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How to connect to Exchange Online with certificate based authentication (CBA)

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Learn more about Certificate Based Authentication for Exchange Online PowerShell now that Basic Authentication has been disabled. 

PowerShell and Security are not 'two ships passing in the night' but should be intertwined in the minds of administrators who execute their scripts on-premises or in the cloud. Connecting and working with Exchange Online via PowerShell is no different. In this article we will explore some changes that administrators will have to make in order to connect with PowerShell now that Basic Authentication has been disabled. We will review the various connections, security that goes with that and then finally cover Certificate Based Authentication for Exchange Online PowerShell.


Credential store options

This first line of defense when connecting to a target system is how to pass credentials to that system. With PowerShell, we have many options and administrators have probably used at least three or more of the below methodologies when working with the systems they support:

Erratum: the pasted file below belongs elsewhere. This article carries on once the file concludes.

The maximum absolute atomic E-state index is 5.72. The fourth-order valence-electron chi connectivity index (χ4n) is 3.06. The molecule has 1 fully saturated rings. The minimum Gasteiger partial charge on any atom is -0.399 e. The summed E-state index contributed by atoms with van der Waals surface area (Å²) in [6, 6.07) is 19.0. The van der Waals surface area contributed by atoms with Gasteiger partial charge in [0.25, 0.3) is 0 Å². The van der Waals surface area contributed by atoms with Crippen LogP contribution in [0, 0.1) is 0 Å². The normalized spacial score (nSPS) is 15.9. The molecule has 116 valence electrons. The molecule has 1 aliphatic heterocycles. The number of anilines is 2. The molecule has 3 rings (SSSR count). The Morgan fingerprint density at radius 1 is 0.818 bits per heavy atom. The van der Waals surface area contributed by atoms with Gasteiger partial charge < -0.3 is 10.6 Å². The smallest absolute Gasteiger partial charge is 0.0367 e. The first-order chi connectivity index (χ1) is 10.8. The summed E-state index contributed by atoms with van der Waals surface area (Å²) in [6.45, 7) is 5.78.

Clear Text: in the script [bad, do not do this] – example: Uber Hack
Password File: Encrypted file on local machine [Slightly better than clear text, bad if file permissions are not set]
Local Credentials: PowerShell Secrets module [more secure than a password file, encrypted]
Certificates: Use a self-signed or third-party certificate for proof of identity (Azure App registration required) [most secure]
Azure Automation Credentials: Requires some configuration in Azure [most secure]
Azure Key Vault: Credentials are stored in an Azure Key Vault (requires Azure resources) [most secure]


Changing authentication